We get on the elevator (which has a sign on it that says “no more than 6 people on the elevator at one time”—yikes), and head up to our non-smoking room, which smells like 20 years of smoke and other bar and/or whorehouse activity. There is a knock at the door and it’s the maintenance dude, BJ, wearing a nametag that says “BJ the Beautiful” and he has an un-sheeted, rickety crib on wheels. I would have preferred a laundry basket with a pillow in the bottom, and BJ looks and smells like he’s been sleeping under an overpass for the last 6 months, and he’s wearing a filthy Donald Duck shirt that says “I’m the boss.” That Usher song is still bumping through the door, and this is looking more like an opportunity to contract some disease and experience sleep deprivation than a comfortable place to rest for the night, so we head back down to the front desk and promptly cancel our reservation. You would think, if someone called the day before the prom to reserve a room with a crib, that you might mention the prom. Unless you are the big sweaty dude and the skeleton lady, and in that case you don’t say a damn word.
We rendezvous with my parents at the Comfort Inn, where they do not have any non-smoking rooms available, but they do have “smoking optional” rooms, meaning, I guess, that they do not force you to smoke in room 132 overlooking the Arby’s drive-thru. My Dad is present for this check-in, and he makes a big deal about whether or not the room smells like smoke, and the Chinese man behind the desk is having a tough time communicating with him and with me, because Dad is making a fuss over whether the room smells like smoke and I’m talking over him to say that it doesn’t matter, we’ll take it. I just want a piece of damn pizza. So Chinese guy passes us to Chinese Lady, whose English is worse than his (my grandparents do not live in a big city. These are undisputably the only Chinese people around), and she finishes checking us in, charging us ten extra bucks for the crib despite the objections of the youngish girl behind the counter with them who actually speaks English.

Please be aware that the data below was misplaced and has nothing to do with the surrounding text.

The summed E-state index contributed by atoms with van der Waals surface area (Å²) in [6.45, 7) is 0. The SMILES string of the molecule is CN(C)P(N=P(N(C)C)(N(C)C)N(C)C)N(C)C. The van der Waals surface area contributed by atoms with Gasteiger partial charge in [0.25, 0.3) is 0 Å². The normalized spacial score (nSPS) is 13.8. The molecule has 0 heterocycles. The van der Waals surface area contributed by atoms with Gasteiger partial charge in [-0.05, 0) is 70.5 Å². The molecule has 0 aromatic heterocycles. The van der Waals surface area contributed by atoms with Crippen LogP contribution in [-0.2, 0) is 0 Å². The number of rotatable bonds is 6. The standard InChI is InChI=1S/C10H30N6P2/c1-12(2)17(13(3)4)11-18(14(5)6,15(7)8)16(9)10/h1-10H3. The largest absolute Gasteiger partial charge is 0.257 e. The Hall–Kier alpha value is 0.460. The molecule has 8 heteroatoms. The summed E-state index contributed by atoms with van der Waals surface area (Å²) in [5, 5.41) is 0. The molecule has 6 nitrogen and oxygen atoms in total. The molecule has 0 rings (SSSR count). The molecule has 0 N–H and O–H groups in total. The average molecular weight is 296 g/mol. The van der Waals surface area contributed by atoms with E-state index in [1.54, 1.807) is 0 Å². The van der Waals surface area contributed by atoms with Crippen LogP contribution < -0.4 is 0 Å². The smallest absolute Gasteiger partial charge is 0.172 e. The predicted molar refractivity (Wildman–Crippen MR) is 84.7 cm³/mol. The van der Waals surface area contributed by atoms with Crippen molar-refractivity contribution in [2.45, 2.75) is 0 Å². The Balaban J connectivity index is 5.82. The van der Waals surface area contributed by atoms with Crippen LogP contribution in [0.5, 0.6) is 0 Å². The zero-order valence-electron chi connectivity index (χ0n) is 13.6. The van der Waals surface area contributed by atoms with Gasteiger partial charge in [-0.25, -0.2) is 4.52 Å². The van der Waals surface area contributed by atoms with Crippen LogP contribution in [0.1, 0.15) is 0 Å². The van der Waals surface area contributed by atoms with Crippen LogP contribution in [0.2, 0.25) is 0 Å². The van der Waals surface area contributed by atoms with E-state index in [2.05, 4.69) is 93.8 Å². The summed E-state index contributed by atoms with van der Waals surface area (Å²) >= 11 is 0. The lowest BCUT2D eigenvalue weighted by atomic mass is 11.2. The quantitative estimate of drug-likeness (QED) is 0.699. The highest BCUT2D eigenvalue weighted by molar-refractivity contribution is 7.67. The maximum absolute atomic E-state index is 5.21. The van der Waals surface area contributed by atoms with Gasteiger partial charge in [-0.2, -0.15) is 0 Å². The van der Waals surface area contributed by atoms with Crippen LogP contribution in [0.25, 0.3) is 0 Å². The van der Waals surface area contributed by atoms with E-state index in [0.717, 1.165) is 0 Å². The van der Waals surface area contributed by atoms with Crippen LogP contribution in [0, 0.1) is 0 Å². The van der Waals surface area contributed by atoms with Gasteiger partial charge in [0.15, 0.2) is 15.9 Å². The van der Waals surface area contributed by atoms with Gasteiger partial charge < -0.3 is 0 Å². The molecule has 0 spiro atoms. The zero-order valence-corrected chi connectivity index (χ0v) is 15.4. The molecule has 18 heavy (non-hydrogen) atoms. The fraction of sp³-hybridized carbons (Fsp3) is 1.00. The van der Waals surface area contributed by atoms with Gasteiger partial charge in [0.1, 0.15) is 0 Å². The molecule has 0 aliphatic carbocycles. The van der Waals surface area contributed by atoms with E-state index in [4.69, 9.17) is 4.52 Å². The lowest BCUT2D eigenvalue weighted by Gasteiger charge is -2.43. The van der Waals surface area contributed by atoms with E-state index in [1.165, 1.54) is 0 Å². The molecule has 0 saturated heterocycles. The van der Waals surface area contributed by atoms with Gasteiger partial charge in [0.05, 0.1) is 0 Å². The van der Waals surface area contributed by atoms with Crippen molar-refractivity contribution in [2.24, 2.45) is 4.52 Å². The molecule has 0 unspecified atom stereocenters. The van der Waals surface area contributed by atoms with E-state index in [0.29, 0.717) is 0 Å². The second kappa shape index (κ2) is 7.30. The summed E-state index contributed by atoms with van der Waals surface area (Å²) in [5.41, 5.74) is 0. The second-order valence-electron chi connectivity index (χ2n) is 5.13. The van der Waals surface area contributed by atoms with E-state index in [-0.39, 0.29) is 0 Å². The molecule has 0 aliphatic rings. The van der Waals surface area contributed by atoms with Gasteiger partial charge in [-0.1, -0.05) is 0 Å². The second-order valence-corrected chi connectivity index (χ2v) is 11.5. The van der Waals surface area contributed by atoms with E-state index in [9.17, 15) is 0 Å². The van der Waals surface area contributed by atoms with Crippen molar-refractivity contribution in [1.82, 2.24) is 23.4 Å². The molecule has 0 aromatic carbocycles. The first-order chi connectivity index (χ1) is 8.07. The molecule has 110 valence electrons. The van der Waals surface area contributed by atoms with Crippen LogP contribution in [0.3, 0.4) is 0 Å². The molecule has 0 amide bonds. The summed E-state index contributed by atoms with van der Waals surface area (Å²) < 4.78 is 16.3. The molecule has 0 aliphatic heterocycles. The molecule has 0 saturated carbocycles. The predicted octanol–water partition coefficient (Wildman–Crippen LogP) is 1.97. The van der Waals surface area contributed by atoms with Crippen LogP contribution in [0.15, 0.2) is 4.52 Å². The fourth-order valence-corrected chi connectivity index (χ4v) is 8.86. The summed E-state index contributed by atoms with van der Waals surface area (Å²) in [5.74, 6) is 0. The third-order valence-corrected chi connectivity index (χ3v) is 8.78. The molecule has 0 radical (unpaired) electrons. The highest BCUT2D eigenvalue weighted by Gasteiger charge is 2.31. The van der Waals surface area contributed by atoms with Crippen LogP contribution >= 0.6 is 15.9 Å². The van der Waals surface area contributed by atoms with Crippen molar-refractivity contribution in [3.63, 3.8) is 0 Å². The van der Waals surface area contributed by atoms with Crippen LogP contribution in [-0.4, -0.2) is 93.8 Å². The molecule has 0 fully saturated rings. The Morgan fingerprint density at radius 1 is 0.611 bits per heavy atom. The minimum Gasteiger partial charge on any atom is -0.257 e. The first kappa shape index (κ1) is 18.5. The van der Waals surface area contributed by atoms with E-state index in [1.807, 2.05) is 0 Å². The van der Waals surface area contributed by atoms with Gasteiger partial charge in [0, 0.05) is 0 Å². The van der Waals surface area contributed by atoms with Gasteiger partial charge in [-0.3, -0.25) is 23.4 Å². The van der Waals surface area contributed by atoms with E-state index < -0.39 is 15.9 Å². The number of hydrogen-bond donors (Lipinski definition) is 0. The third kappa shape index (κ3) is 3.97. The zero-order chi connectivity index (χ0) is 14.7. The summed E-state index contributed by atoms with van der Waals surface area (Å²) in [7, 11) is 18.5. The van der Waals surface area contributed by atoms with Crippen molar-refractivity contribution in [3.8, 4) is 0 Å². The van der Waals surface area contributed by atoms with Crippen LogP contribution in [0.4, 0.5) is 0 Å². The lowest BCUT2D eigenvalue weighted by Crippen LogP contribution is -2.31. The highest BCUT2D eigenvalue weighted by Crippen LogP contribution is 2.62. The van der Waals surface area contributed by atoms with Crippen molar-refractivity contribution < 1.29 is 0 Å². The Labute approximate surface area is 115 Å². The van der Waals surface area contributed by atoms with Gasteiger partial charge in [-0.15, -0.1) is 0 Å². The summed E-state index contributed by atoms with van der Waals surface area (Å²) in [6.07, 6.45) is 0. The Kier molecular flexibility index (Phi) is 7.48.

When we arrive at our room overlooking the scenic Arby’s Drive-Thru, we pass the original Chinese man in the hallway carrying a large can of air freshener, which had to have been empty by that point, because our room was cloudy and damp with smells. Citrus smells that did not originate in citrus fruits. The same citrus spray-smell that we used to use in the bathroom at the mental health drop-in center, where good hygiene was a rare surprise and bonus, but never a requirement.
So we spent the night in our little cavern of smells at the Comfort Inn, eating a cold-ish pizza, watching Birdy slowly roll around and play herself to sleep in the ACTUAL, CLEAN CRIB WITH A SHEET PROVIDED BY THE HOTEL (Thank you, Comfort Inn), praying that she was actually putting herself to sleep and not experiencing some strange and slow failure of her nervous system due to inhaling the mushroom cloud of citrus we were trying to push out the open window and into the Arby’s parking lot. Good night, little family Snee.